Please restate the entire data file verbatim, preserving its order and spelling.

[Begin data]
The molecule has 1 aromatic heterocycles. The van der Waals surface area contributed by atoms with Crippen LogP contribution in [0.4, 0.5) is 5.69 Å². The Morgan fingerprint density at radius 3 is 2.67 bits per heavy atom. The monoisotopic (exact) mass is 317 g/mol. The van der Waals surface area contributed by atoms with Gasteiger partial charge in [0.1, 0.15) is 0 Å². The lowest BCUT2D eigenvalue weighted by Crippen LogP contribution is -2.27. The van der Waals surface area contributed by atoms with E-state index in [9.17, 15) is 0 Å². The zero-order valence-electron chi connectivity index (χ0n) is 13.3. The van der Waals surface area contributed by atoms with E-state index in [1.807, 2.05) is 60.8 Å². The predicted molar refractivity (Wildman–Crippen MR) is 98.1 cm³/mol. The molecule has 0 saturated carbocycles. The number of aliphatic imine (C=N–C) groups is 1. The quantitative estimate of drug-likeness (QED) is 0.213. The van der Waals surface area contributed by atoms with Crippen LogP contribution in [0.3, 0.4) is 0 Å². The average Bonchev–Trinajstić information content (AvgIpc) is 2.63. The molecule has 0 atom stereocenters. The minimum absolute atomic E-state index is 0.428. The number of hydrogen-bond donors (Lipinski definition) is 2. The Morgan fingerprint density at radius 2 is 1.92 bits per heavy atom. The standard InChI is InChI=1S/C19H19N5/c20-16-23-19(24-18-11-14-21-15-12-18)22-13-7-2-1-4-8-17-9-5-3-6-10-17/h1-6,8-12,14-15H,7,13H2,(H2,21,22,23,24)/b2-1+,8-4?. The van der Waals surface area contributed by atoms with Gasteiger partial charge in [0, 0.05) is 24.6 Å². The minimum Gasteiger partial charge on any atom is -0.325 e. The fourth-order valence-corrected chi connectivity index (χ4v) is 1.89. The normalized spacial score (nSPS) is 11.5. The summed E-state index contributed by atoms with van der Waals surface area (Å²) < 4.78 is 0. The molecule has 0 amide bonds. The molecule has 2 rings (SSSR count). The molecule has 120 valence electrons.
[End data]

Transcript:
The molecule has 1 aromatic heterocycles. The van der Waals surface area contributed by atoms with Crippen LogP contribution in [0.4, 0.5) is 5.69 Å². The Morgan fingerprint density at radius 3 is 2.67 bits per heavy atom. The monoisotopic (exact) mass is 317 g/mol. The van der Waals surface area contributed by atoms with Gasteiger partial charge in [0.1, 0.15) is 0 Å². The lowest BCUT2D eigenvalue weighted by Crippen LogP contribution is -2.27. The van der Waals surface area contributed by atoms with E-state index in [9.17, 15) is 0 Å². The zero-order valence-electron chi connectivity index (χ0n) is 13.3. The van der Waals surface area contributed by atoms with E-state index in [1.807, 2.05) is 60.8 Å². The predicted molar refractivity (Wildman–Crippen MR) is 98.1 cm³/mol. The molecule has 0 saturated carbocycles. The number of aliphatic imine (C=N–C) groups is 1. The quantitative estimate of drug-likeness (QED) is 0.213. The van der Waals surface area contributed by atoms with Crippen LogP contribution in [0.3, 0.4) is 0 Å². The average Bonchev–Trinajstić information content (AvgIpc) is 2.63. The molecule has 0 atom stereocenters. The minimum absolute atomic E-state index is 0.428. The number of hydrogen-bond donors (Lipinski definition) is 2. The Morgan fingerprint density at radius 2 is 1.92 bits per heavy atom. The standard InChI is InChI=1S/C19H19N5/c20-16-23-19(24-18-11-14-21-15-12-18)22-13-7-2-1-4-8-17-9-5-3-6-10-17/h1-6,8-12,14-15H,7,13H2,(H2,21,22,23,24)/b2-1+,8-4?. The van der Waals surface area contributed by atoms with Gasteiger partial charge in [0, 0.05) is 24.6 Å². The minimum Gasteiger partial charge on any atom is -0.325 e. The fourth-order valence-corrected chi connectivity index (χ4v) is 1.89. The normalized spacial score (nSPS) is 11.5. The summed E-state index contributed by atoms with van der Waals surface area (Å²) < 4.78 is 0. The molecule has 0 amide bonds. The molecule has 2 rings (SSSR count). The molecule has 120 valence electrons.